The ULEZ is set to be a well implemented effective way to cut illegal levels of  air pollution in London and serve as a template for improving air quality in other areas.

It does cause a problem though. Around 90% of diesel vans are pre Euro 6  and therefore will be liable to the charge. Used every day of the year would cost £4,526 in ULEZ charges for these polluting vehicles. Which will drive 2 waves of purchases of new vans that are exempt from the charge.

While this should be a good thing the vast majority of vans available are – newer diesel vans. Some Euro 6 diesel vans on sale are still up to 20x as polluting as a petrol car although from Sept 2019 diesel vans should be “only” 3x as polluting as a petrol car.

The clean vans are nearly here – but not quite

There are some petrol vans as an alternative to diesel but these could produce more CO2 and are less efficient on a heavy vehicle.

There are also a few Electric vans available but most are very expensive and have real world range of under 100 miles.

Van makers have woken up to the issue and better value longer range models are on the way – but the timing is set to be just after the first wave of sales triggered by the ULEZ – and some will be about the same time as the second wave when the ULEZ is expanded.

The first major petrol hybrid launch will be the Ford Transit in September 2019. 

Longer range EV models from Ford and VW are due in 2021. It would be ironic if the ULEZ forced business to replace old diesels with new ones that will be on the road for 10 or more years – when a wide range of zero emissions vans were so close to being available.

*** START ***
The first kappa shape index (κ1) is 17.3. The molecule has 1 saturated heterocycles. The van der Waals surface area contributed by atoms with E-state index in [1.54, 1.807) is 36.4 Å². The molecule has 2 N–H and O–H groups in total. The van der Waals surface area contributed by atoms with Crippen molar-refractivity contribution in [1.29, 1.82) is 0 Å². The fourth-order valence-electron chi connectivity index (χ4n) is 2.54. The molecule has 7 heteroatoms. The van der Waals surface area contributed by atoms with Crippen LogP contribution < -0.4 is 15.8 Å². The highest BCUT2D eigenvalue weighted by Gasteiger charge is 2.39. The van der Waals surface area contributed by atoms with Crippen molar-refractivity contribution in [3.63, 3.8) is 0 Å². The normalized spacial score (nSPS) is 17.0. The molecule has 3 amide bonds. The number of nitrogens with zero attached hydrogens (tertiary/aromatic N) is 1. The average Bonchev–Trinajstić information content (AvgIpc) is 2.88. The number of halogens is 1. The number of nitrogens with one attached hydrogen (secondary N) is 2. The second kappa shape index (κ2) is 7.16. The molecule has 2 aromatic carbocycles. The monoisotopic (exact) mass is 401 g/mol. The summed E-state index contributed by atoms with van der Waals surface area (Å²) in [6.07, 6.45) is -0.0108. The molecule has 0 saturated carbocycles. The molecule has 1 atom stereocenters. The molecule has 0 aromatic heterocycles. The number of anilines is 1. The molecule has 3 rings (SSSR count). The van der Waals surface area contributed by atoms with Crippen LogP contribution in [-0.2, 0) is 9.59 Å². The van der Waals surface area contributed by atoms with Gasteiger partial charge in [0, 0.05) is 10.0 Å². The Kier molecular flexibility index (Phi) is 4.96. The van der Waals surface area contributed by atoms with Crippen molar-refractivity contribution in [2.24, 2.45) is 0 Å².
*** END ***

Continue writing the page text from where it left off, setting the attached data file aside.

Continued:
David Nicholson

David Nicholson Is the founder of Rivergecko Ltd & MyUrbanCar which provide consultancy and advice for drivers and fleets to speed the transition from dirty fossil fuel transport to clean vehicles powered by renewable energy on land water and air.

The @MyUrbanCar twitter feed is a source of news & reviews of electric & plugin cars and vans in the UK.
The @rivergecko twitter feed & websites bring news and opinion on cleantech transport including cars, vans, buses, trucks, shipping, rail & aviation as well as autonomous vehicles & renewable energy, air pollution & motor industry news.

David Nicholson has worked as an underwriter at Lloyd's of London since the 1980's. His interest in technology goes back many years including interactive mapping, apps, green tech, boats, solar and cars.

1 comment

  • […] Diesel still dominates the market for van sales. Legacy van makers have dragged their feet on introducing Electric versions and most to date have until recently been under-specced and priced not to sell. This is finally changing with new models arriving with decent range and ability. They remain more expensive than diesels though. We believe there is a strong case for van drivers to pay the full congestion charge including in new diesel vans but that a substantial proportion of the charges they pay should be available to be refunded towards the cost of an electric replacement. This should cut diesel van sales quickly and make a proportion of the charge a savings plan for clean replacement. We outlined this for the ULEZ previously but the policy works even better for congestion charge paym… […]